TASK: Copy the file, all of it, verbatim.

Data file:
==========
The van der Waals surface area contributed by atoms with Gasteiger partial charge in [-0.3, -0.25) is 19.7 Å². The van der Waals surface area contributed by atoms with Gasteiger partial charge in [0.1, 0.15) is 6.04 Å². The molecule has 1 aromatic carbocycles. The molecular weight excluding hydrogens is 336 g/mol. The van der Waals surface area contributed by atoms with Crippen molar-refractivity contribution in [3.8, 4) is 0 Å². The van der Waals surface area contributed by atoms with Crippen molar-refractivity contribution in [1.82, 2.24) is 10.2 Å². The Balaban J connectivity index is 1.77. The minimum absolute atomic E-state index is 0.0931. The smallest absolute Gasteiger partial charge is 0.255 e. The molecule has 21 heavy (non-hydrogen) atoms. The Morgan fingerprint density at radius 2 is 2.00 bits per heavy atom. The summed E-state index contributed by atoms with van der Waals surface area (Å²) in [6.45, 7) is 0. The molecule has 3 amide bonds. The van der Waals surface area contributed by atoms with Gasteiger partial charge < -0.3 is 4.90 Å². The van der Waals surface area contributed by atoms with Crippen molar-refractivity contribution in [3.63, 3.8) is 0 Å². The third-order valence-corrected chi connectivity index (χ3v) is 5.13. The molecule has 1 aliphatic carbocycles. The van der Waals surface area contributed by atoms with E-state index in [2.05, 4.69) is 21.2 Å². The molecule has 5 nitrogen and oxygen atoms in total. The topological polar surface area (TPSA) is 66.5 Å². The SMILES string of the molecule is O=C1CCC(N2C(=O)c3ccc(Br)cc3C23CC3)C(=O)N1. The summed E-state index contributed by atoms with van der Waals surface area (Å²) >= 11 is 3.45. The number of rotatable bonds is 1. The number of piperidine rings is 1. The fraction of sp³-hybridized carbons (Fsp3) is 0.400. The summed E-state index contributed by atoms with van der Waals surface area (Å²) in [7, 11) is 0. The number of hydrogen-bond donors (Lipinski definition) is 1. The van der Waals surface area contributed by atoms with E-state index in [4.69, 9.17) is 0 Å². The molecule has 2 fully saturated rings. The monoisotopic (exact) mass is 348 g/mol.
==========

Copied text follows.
The van der Waals surface area contributed by atoms with Gasteiger partial charge in [-0.3, -0.25) is 19.7 Å². The van der Waals surface area contributed by atoms with Gasteiger partial charge in [0.1, 0.15) is 6.04 Å². The molecule has 1 aromatic carbocycles. The molecular weight excluding hydrogens is 336 g/mol. The van der Waals surface area contributed by atoms with Crippen molar-refractivity contribution in [3.8, 4) is 0 Å². The van der Waals surface area contributed by atoms with Crippen molar-refractivity contribution in [1.82, 2.24) is 10.2 Å². The Balaban J connectivity index is 1.77. The minimum absolute atomic E-state index is 0.0931. The smallest absolute Gasteiger partial charge is 0.255 e. The molecule has 21 heavy (non-hydrogen) atoms. The Morgan fingerprint density at radius 2 is 2.00 bits per heavy atom. The summed E-state index contributed by atoms with van der Waals surface area (Å²) in [6.45, 7) is 0. The molecule has 3 amide bonds. The van der Waals surface area contributed by atoms with Gasteiger partial charge < -0.3 is 4.90 Å². The van der Waals surface area contributed by atoms with Crippen molar-refractivity contribution in [3.63, 3.8) is 0 Å². The third-order valence-corrected chi connectivity index (χ3v) is 5.13. The molecule has 1 aliphatic carbocycles. The van der Waals surface area contributed by atoms with E-state index in [2.05, 4.69) is 21.2 Å². The molecule has 5 nitrogen and oxygen atoms in total. The topological polar surface area (TPSA) is 66.5 Å². The SMILES string of the molecule is O=C1CCC(N2C(=O)c3ccc(Br)cc3C23CC3)C(=O)N1. The summed E-state index contributed by atoms with van der Waals surface area (Å²) >= 11 is 3.45. The number of rotatable bonds is 1. The number of piperidine rings is 1. The fraction of sp³-hybridized carbons (Fsp3) is 0.400. The summed E-state index contributed by atoms with van der Waals surface area (Å²) in [7, 11) is 0. The number of hydrogen-bond donors (Lipinski definition) is 1. The van der Waals surface area contributed by atoms with E-state index in [4.69, 9.17) is 0 Å². The molecule has 2 fully saturated rings. The monoisotopic (exact) mass is 348 g/mol.